Friday, October 19, 2007

Wild Water, Urban River

There are wonderful water-based programs taking place right under our noses and we might not even be aware of them. The Ecosystem Health Monitoring Program of local waterways and the Healthy Waterways project for SE Queensland are looking after the environment and working together across community, industry and science to create purposeful strategies for waterwise development and water sustainabiltiy.

What happens upstream is reflected in what's going on downstream, especially the upstream events along the Brisbane River and the end point of the flow into Moreton Bay and then further afield. How the land and water are treated along the river's trajectory reflect not only the health of Moreton Bay but also the health of the creatures that live there - Dugongs, Turtles, Fish and Seagrass.

The EPA explains that seagrass is central to the marine web of life, and dead or alive, seagrasses are protected under the Queensland Fisheries Act, 1994. Many animals from big mammals like the Dugong and Green Turtle forage the seagrass, while these leafy meadows are home to an ecology of fish, prawns, seaweeds and other marine species.

The EPA comments that 'Seagrasses are very sensitive to changes in water quality and are used to measure ecosystem health.' So practices like land clearing, use of fertilisers and pesticides, sewerage and septic overflow and dredging have changed the river's water quality and turbidity and also affected the health of Moreton Bay.

Early accounts of river quality talk of clear water and easy fishing. But landclearing leaves arenas of denuded soil which, when it rains, flows in a muddy plume down to the river, eventually running into the sea, smothering the seagass meadows and the food for the sea mammals. In an information session on the future for Moreton Bay held during the week, renowned Dugong researcher Dr Janet Lanyon from the University of Queensland mentioned that after very heavy rains and flooded rivers a few years ago, the Dugong were found to weigh less and did not appear to be as healthy.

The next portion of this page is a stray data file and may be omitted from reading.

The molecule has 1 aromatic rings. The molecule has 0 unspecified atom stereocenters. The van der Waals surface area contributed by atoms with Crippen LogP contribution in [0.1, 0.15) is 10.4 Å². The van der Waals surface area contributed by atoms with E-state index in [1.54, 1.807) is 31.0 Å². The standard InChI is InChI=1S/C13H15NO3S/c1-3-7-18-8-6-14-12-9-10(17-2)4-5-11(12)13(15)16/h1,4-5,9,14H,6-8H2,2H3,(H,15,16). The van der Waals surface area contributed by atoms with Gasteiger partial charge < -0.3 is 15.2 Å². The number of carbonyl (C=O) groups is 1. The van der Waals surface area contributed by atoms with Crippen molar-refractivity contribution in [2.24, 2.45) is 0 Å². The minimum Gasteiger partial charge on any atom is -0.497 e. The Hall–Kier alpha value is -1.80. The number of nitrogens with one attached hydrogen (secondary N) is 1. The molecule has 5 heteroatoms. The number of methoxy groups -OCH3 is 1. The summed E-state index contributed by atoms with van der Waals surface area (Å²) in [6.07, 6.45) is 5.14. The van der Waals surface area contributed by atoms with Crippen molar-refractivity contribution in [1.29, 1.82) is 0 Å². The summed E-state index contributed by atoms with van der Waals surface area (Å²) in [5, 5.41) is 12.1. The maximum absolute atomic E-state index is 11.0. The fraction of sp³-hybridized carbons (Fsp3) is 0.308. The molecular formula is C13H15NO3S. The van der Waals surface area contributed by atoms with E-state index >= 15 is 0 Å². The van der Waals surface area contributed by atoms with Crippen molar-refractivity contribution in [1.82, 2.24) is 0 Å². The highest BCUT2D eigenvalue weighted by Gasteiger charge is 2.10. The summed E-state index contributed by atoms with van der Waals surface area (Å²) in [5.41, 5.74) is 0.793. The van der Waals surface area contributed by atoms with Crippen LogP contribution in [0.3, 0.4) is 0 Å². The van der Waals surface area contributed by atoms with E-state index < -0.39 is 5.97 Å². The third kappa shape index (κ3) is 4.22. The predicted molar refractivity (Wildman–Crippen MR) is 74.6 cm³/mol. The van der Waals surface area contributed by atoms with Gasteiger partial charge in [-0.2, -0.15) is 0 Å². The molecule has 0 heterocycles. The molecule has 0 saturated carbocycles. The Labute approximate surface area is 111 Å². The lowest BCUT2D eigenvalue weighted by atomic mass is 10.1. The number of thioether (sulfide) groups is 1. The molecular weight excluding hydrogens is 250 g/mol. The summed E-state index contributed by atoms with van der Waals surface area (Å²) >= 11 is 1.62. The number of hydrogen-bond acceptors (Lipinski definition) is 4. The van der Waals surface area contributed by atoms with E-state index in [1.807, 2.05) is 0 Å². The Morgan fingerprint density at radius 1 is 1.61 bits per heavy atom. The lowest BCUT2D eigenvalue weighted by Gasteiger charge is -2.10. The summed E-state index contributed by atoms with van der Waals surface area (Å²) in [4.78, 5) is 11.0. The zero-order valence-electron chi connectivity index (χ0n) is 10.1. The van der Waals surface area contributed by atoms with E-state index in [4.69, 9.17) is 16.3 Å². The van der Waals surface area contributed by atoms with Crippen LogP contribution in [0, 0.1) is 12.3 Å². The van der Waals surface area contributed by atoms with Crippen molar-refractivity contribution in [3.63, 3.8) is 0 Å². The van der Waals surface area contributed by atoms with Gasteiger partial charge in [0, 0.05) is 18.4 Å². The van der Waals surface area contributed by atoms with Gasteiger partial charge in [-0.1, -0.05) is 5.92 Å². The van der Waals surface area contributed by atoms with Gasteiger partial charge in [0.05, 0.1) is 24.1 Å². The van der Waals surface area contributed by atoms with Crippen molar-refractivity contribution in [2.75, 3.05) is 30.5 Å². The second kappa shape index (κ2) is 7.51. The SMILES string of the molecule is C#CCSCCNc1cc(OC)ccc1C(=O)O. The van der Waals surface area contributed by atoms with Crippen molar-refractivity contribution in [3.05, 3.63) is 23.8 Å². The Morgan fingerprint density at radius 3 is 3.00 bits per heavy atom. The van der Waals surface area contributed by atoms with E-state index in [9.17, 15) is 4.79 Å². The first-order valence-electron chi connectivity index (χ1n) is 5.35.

She indicated the likely cause was the reduction in seagrass meadows (See Lanyon, 2003). In her talk she pointed out that an increase in the human population over the next few years intent on finding home along the waterways of SE Queensland will bring increased pressure on the Moreton Bay environment, particularly the mammals, some of whom like the various turtle species, are already threatened.

She also mentioned that researchers in Florida monitoring the health of the Manatee have suggested that global warming might not be such a bad thing for these large sea mammals. Warmer water might lead to a greater spread of sea meadows and thus more Manatee and Dugong-friendly pastures for undersea grazing. But she stressed the need for urgent action now to protect the delicate and interconnected marine, coastal and riverine ecologies.

Lanyon JM, 2003, 'Distribution and Abundance of Dugongs in Moreton Bay, Queensland, Australia,' Wildlife Research, 30, 397-409.